Chinese Battery Maker Ramps Up Plans
China’s SVOLT Energy Technology aims to quickly become a major supplier of electric vehicle batteries, including the industry’s first cobalt-free units.
The company, which was spun-off from Great Wall Motors two years ago, is investing $9.5 billion to open four factories with a combined capacity of 100 GWh by 2025. That’s enough to power as many as 2 million electric vehicles (depending on size), according to the supplier.
The first facility was opened a year ago in Jintan, China.
SVOLT plans to launch production in Germany in 2023. (Images: SVOLT)
This will be followed by a cell factory in Uberherrn, Germany, that’s due to launch production in 2023 and eventually will have an annual capacity of 24 GWh. SVOLT also plans to open a module and pack assembly plant in nearby Heusweiler. Combined investment in the two facilities is about $2.4 billion.
Two other cell factories are planned in Asia. Combined output of the three plants is estimated at 76 GWh.
SVOLT also is said to be considering adding production in North America.
SVOLT plans to introduce a cobalt-free lithium-ion battery next summer, which the company claims will be the world’s first mass-production use of the chemistry.
In place of cobalt, the NMX batteries will use a greater proportion of nickel (75%) and manganese (25%).
The cobalt-free design has an energy density comparable to that of traditional NCM battery cells, thanks in part to SVOLT’s doping and coating processes. SVOLT says the new batteries are cheaper and more durable too.
The company is in the process of completing endurance testing for the batteries in EVs. Initial applications are expected to be in unspecified midsize Great Wall models.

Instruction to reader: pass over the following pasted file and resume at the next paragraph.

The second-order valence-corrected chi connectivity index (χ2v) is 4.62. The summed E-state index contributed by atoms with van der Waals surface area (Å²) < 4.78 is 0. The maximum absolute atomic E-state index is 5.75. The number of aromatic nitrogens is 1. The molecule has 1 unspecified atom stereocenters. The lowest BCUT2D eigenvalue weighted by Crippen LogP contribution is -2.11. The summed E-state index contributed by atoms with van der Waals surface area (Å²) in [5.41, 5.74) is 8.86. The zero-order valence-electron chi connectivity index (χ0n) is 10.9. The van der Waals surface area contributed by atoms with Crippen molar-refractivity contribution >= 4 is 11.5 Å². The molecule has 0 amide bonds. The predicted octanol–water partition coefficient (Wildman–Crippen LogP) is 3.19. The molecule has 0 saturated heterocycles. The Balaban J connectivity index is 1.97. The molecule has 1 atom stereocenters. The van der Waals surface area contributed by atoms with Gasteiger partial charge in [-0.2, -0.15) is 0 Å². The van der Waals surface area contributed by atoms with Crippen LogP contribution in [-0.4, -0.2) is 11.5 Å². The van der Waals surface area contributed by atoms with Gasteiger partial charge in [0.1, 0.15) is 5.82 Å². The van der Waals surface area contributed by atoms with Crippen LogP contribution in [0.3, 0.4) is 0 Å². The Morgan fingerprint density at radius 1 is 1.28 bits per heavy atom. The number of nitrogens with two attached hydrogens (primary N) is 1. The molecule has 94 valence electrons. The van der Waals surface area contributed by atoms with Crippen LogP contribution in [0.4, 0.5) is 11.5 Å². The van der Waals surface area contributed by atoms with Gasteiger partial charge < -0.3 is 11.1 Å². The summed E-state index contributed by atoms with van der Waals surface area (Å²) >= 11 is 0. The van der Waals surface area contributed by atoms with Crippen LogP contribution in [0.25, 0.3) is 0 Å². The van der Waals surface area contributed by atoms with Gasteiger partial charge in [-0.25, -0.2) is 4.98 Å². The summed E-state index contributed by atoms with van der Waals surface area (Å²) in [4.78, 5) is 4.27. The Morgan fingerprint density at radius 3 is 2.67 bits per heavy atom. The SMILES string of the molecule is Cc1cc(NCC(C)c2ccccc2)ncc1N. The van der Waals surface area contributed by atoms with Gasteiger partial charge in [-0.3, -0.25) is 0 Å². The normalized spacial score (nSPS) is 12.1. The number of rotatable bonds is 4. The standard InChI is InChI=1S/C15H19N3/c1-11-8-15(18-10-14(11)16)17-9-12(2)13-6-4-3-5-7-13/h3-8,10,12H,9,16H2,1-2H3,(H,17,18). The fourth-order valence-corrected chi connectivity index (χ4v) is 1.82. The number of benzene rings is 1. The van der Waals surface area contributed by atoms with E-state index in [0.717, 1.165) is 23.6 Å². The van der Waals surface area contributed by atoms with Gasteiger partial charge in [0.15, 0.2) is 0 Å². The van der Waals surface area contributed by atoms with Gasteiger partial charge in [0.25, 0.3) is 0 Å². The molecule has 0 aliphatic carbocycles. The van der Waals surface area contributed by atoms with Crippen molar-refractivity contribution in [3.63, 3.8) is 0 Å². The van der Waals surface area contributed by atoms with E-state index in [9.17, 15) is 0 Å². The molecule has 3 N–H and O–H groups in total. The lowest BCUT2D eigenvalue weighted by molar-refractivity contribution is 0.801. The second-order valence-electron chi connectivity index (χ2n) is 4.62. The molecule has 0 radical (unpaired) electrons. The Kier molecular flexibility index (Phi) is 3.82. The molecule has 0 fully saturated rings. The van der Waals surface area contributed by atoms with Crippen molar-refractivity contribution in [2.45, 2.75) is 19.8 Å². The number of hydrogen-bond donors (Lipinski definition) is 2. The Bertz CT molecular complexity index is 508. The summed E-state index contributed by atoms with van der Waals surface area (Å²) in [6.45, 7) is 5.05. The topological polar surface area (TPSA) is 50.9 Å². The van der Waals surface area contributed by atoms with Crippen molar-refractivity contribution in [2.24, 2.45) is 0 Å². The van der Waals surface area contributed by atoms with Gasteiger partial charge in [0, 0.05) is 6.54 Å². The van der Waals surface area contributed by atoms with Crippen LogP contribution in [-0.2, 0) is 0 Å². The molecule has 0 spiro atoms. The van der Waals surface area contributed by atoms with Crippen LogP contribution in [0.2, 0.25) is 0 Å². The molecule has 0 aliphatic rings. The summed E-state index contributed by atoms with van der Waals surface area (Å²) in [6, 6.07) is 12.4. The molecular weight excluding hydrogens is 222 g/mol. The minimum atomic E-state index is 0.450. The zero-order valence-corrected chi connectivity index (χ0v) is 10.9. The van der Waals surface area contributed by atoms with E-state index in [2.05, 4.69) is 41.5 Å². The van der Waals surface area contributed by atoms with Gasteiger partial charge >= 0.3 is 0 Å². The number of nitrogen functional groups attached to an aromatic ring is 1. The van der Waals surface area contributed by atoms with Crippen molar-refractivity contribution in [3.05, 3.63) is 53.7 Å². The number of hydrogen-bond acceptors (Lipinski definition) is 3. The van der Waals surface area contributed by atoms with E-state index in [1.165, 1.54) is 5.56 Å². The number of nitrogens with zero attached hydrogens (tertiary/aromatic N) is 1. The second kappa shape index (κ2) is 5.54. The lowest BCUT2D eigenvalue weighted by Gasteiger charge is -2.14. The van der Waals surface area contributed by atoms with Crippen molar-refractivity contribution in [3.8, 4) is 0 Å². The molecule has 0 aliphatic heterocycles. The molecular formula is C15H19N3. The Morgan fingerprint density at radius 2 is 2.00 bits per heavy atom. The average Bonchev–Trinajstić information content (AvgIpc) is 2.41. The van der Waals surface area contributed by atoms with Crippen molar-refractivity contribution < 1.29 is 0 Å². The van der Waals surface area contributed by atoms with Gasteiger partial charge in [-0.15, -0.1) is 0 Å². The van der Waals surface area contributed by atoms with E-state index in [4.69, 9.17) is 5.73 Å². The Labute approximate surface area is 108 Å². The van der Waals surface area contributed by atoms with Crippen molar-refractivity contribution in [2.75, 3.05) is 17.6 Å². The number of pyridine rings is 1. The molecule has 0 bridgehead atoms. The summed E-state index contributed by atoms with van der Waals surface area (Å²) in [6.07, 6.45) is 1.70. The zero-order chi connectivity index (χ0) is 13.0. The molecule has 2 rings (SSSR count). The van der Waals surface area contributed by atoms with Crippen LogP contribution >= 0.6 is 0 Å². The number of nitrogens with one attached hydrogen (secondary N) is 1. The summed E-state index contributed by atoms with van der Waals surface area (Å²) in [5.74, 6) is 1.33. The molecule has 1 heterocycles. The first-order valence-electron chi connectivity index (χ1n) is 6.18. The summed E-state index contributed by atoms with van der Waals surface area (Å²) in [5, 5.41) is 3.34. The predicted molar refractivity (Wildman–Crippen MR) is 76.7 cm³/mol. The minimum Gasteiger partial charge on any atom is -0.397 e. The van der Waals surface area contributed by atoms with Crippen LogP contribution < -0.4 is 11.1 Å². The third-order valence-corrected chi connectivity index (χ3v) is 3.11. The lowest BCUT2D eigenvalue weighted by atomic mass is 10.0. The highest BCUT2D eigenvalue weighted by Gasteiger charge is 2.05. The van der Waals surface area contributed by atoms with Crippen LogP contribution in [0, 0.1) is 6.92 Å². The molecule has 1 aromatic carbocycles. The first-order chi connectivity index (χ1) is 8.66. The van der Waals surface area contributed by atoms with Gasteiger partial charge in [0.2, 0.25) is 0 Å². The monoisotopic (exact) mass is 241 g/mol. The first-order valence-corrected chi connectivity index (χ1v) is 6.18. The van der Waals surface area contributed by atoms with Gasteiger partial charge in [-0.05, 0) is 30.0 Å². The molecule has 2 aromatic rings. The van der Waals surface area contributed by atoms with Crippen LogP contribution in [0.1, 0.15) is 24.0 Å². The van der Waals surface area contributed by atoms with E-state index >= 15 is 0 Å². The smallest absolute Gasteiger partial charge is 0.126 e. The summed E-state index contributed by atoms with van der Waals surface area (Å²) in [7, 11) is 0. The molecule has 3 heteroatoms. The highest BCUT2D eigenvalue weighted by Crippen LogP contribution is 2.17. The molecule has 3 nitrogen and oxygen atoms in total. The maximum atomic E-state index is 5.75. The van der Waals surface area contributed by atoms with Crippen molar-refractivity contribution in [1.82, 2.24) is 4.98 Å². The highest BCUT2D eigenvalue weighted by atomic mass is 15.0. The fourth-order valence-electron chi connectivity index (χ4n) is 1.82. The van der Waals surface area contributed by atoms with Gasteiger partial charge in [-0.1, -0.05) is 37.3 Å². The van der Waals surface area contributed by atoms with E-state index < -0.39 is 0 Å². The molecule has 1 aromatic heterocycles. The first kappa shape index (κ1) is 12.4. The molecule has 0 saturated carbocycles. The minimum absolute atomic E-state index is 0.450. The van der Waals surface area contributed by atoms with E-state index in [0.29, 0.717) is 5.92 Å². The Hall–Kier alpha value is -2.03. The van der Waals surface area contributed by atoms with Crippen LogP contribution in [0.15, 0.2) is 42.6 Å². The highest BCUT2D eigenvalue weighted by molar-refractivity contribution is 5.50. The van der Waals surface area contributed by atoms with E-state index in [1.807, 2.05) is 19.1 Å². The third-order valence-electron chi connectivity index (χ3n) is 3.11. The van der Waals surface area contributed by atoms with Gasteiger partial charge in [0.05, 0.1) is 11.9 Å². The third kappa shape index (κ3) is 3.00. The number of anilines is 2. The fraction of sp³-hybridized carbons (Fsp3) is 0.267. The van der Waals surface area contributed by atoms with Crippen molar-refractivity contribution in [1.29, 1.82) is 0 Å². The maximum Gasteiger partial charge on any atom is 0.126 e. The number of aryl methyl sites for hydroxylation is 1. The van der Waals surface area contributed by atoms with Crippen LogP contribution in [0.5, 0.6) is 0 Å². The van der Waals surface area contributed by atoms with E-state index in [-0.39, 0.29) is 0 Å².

Why It Matters
Competition among battery suppliers is intensifying as carmakers rapidly ramp up their plans to launch new EVs and plug-in hybrids.
In addition to SVOLT, two other Chinese companies—CATL and Farasis—are planning facilities in Europe. They join a trio of South Korean firms (LG Chem, Samsung SDI, SK Innovation), Tesla and Northvolt that also are expanding in the region. Northvolt alone aims to have 150 GWh of capacity by 2030.
The increased demand is causing battery suppliers and carmakers to search for more sustainable alternatives to cobalt, which currently accounts for as much as one-third of a battery’s cathode material. Prices for the rare metal rocketed to as much as $100,000 per ton in 2018 but have since dropped to a still exorbitant $32,000/ton.
Half the world’s cobalt supply comes from the Democratic Republic of Congo, where mining is plagued by hazardous conditions, child labor and an unstable government.
Other companies also are developing cobalt-free cathodes. But SVOLT stands to capitalize on being the first as it ramps up production. To support its efforts, the company aims to raise more than $300 million from investors.
SVOLT, which filed some 550 patents last year, also is developing next-generation lithium-ion batteries. No timeframe was given for that program.
Lithium-ion batteries have become the technology of choice for EVs, and falling costs and rising energy levels could keep them on top for nearly two decades.
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